holding that appellate courts only consider whether the motion to suppress was properly decided based on the testimony elicited at the suppression hearing, not at trialSummary of this case from State v. Rock
Argued date January 6, 1999.
Decided date January 21, 1999.
Appeal from Superior Court, Law Division, Monmouth County, Stern, P.J.A.D.
Before Judges STERN, LANDAU and BRAITHWAITE.
Ivelisse Torres, Public Defender, attorney for appellant ( Alan I. Smith, Designated Counsel, on the brief).
John Kaye, Monmouth County Prosecutor, attorney for respondent ( Mark P. Stalford, Assistant Prosecutor, of counsel).
Defendant was indicted for possession of a controlled dangerous substance, "cocaine and/or heroin," N.J.S.A. 2C:35-10a(1) (count two), possession of a controlled dangerous substance, "heroin and/or cocaine," with the intent to distribute, N.J.S.A. 2C:35-5b(3) (count three), and conspiracy to commit the crime of distribution of a controlled dangerous substance, N.J.S.A. 2C:5-2 and N.J.S.A. 2C:35-5 (count four). Co-defendant, Angela M. Traymon, was charged in count one with possession of cocaine, N.J.S.A. 2C:35-10a(1). She was also named in count four.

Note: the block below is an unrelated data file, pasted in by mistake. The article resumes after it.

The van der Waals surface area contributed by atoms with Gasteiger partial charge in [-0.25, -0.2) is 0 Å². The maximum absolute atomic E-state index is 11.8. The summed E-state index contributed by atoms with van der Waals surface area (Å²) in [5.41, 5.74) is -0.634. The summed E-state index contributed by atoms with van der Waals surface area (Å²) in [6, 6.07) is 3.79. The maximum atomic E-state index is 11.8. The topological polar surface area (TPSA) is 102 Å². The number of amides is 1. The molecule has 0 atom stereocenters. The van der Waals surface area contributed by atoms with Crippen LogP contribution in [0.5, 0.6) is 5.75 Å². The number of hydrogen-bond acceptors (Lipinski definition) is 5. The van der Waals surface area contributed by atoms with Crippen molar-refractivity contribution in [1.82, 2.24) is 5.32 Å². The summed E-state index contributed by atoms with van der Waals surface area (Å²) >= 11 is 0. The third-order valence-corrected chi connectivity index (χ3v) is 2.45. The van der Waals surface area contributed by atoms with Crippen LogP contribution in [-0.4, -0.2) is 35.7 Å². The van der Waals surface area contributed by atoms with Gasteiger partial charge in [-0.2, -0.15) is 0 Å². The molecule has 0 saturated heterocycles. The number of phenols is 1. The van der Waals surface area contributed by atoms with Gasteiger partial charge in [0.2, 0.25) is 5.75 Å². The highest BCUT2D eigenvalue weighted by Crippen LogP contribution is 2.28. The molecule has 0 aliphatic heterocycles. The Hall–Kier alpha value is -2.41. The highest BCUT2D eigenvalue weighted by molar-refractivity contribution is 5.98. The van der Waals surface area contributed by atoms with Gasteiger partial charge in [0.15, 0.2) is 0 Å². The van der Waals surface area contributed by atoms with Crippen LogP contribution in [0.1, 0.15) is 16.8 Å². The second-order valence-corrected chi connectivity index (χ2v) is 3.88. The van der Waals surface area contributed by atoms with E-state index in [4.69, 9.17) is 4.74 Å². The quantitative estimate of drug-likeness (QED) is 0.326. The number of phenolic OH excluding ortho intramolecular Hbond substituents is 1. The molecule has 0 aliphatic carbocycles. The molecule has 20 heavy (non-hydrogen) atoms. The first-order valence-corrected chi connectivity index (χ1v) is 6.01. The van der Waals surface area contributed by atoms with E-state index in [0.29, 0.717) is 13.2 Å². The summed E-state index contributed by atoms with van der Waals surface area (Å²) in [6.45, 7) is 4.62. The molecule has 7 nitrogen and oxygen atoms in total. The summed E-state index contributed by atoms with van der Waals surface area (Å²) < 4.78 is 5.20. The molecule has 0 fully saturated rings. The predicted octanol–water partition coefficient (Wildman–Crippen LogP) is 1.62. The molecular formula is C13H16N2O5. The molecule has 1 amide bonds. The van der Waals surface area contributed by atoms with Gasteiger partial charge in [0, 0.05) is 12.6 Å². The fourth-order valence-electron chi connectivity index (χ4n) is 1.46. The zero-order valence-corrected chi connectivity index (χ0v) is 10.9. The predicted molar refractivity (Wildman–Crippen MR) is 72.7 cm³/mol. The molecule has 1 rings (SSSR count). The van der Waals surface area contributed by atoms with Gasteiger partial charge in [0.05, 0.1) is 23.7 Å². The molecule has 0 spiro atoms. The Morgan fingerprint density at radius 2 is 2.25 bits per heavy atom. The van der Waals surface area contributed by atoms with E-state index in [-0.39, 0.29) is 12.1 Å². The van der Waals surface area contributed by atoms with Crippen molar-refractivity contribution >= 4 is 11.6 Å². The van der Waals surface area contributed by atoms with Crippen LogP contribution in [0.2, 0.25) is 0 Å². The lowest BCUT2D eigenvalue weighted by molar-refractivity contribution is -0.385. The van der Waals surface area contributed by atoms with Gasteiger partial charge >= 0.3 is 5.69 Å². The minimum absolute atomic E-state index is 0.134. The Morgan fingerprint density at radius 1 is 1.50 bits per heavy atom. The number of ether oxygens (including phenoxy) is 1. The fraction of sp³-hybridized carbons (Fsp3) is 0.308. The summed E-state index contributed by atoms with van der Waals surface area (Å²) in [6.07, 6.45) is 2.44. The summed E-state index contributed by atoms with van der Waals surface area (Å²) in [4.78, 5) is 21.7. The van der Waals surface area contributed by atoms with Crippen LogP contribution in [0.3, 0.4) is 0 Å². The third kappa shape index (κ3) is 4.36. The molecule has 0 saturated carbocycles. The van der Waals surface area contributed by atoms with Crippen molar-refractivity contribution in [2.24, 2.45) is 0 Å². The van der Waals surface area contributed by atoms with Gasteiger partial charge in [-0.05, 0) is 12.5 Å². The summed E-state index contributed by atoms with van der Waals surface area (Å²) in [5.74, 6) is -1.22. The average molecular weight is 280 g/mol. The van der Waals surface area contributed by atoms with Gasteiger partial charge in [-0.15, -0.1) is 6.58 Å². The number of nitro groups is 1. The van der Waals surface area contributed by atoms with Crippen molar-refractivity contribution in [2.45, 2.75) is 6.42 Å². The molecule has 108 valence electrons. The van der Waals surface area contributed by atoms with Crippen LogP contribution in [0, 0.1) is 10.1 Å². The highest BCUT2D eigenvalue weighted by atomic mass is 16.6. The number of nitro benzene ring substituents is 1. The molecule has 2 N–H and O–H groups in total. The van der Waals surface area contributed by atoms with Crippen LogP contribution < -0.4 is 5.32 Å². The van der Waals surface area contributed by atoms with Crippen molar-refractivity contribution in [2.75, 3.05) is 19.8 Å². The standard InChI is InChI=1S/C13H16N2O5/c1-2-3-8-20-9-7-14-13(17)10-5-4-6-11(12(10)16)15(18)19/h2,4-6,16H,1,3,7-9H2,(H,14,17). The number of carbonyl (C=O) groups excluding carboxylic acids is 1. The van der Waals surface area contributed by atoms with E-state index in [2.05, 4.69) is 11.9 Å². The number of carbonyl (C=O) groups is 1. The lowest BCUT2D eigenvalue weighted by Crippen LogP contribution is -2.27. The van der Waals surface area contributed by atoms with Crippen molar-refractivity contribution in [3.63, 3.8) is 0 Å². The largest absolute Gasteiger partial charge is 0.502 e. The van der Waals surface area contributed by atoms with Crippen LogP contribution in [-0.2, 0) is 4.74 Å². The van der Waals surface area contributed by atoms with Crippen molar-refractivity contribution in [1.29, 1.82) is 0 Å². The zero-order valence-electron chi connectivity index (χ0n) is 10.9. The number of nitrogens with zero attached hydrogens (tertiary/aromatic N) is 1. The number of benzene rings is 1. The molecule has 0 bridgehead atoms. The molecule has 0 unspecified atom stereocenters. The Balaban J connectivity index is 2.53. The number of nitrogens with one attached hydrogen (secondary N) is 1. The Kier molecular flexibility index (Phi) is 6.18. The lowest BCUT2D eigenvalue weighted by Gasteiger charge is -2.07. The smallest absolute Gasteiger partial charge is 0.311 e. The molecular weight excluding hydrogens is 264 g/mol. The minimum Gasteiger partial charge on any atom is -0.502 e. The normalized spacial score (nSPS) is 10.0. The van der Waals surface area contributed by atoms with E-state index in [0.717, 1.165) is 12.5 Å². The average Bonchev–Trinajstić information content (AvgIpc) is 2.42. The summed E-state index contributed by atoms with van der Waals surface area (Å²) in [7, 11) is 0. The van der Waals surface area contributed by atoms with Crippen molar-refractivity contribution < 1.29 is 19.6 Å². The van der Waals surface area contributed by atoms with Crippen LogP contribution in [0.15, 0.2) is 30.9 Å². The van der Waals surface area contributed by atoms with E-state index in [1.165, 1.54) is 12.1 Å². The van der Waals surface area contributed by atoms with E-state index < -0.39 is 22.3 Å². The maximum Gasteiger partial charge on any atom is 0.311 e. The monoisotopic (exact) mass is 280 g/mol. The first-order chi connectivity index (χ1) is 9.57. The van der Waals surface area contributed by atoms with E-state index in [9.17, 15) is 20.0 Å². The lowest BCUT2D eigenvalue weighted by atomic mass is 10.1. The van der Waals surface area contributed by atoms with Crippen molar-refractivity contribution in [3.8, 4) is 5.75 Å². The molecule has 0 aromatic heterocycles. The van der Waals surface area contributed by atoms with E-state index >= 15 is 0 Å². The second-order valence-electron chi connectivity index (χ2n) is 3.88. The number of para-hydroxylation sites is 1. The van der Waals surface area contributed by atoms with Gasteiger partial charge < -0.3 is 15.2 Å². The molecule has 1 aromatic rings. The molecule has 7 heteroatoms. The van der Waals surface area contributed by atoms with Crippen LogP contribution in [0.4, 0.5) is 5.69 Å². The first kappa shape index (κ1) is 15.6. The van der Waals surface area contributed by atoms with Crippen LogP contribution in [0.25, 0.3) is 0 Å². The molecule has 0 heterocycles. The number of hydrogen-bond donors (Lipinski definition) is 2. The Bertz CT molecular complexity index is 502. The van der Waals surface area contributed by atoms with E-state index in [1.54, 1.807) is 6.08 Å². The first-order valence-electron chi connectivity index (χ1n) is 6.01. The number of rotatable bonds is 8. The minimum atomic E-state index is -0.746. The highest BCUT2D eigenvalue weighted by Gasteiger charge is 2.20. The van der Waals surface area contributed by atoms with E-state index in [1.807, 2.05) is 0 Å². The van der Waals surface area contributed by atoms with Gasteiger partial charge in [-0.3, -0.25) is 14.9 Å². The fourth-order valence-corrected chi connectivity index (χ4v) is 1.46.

After denial of his motion to suppress, defendant was tried to a jury and found guilty on counts two and three. A judgment of acquittal was entered on count four at the end of the State's case. Defendant was sentenced to concurrent five year probationary terms on counts two and three. The judge also imposed a V.C.C.B. penalty of $50, a S.N.S.F. assessment of $75 and a D.E.D.R. penalty of $1,000 on each count.
Defendant appeals and argues:
POINT I The Court Erred In Denying Defendant's Motion To Suppress.
(A) Detective Cassidy Did Not Have an Articulable Suspicion To Enter Upon Private Property To Question The Defendant And His Subsequent Seizure Of The Evidence Was Illegal.
(B) The Court Abused Its Discretion In Applying The Concept Of "Abandonment" To The Facts Of This Case.
(C) Detective Cassidy Used His Flashlight To Locate The Evidence.